College for Seniors: Going to College for Free

Have you ever dreamed about getting a college degree or furthering your education, but figured the expense put it outside your reach? Well, if you’re over 50, you’ll be happy to know that your higher education options are not only a lot cheaper, sometimes they’re free.

Lots of schools offer free and discounted courses, both live and online, for mature students looking to keep their brains active, meet new people with similar interests, grow their knowledge, reboot their careers, or just learn something they find interesting. At some schools, the magic age is 50 while others set the bar a little higher at 65. However you look at it, you can take advantage of your golden years to learn something new without taking on the crippling debt of a recent high school graduate.

The Benefits of Going Back to School

If you ask someone to tell you about their school days, the stories you’ll most likely hear will revolve around that person’s friends, maybe a favorite teacher, or the clubs, extracurriculars, and sports teams they belonged to. The message is clear: the relationships you built in school are just as meaningful as the education you received.

As adults, we tend to lose touch with friends. If we didn’t get married or start a family, chances are high that most of our friends did. People become too busy working and caring for family to nurture friendships. Once our kids are grown, we often find it difficult to rekindle old friendships or make new ones. As a result, many people become isolated, especially after they retire. Going back to school – whether to a community college or a university or simply a community center offering – inspires meaningful connections with others and ensures you spend time interacting with other people, even if it’s only for a few hours a week.

Of course, the main goal of school is learning, and studies show that the learning process helps improve brain health by reducing cognitive decline and dementia. Students have to solve problems, conduct research, and, of course, remember things, all of which strengthen the brain through growth of new brain cells.

Finally, if you’re looking to improve job prospects, begin a second career, or stay current (or get ahead of the curve) in your industry, continuing education helps you get there.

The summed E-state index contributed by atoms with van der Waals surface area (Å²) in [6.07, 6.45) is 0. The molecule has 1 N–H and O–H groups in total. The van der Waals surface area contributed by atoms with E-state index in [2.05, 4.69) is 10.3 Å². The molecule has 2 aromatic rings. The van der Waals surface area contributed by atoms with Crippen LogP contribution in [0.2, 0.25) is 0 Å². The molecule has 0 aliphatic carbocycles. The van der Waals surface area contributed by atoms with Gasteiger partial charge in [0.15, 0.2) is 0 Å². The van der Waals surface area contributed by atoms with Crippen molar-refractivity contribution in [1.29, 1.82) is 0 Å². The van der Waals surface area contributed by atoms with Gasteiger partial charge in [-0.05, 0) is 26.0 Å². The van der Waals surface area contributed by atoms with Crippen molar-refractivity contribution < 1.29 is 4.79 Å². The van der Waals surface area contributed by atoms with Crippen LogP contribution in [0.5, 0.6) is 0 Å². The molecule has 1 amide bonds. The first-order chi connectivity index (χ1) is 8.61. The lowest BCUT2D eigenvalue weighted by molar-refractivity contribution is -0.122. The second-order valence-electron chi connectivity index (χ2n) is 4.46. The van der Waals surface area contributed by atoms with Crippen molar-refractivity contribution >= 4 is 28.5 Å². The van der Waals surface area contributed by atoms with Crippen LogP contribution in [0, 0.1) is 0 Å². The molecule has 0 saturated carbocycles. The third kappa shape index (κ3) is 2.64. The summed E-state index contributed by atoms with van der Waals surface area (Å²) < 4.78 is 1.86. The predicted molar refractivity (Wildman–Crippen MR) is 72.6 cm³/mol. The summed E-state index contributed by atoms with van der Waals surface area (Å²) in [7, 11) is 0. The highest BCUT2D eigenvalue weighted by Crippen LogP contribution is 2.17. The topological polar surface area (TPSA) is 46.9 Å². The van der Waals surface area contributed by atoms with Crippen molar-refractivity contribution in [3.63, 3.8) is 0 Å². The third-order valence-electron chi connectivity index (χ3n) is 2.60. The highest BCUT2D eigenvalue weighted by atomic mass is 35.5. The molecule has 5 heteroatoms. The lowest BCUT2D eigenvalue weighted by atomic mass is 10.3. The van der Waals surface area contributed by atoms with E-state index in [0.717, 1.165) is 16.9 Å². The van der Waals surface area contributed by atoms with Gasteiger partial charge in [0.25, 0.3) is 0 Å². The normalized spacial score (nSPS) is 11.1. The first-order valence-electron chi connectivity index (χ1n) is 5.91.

What Sorts of Classes Are Available?

Colleges, universities, and community centers across the country offer an enormous variety of courses, including both credit and non-credit classes. Here in the Phoenix-Metro area, Maricopa Community Colleges – all 10 campuses – offer anyone aged 65 or over a 50 percent discount on tuition. At ASU, the Osher Lifelong Learning Institute offers non-credit classes to anyone over the age of 50; all you have to do is pay a $20 membership fee each semester ($10 during the summer sessions).

Arizona is hardly the only state offering these benefits. UCLA, NYC, Georgetown, University of Texas Austin, and so many more offer free and reduced tuition for mature students. Free courses range from film history to criminology to entrepreneurialship to writing, while discounted tuition programs typically allow students to take any course offering so long as there’s an open seat.

In addition to formal education programs, libraries and community centers are an amazing resource for those looking to increase their knowledge or learn something they’ve always want to learn.

Where Can I Find More Information?

Unfortunately, it isn’t always easy to discover where to find these offerings. You can begin with a simple Google search, such as “Free Courses for Seniors.” Also, check out the websites for local colleges, as well as local community and senior centers. Offerings vary from program to program – qualifying age, discounted versus free, types of classes – so it takes a bit of research, but the rewards are huge. Forming new friendships, improving your cognitive health, learning something you’ve always wanted to learn, and expanding your horizons are only a few of the benefits of continuing your education.

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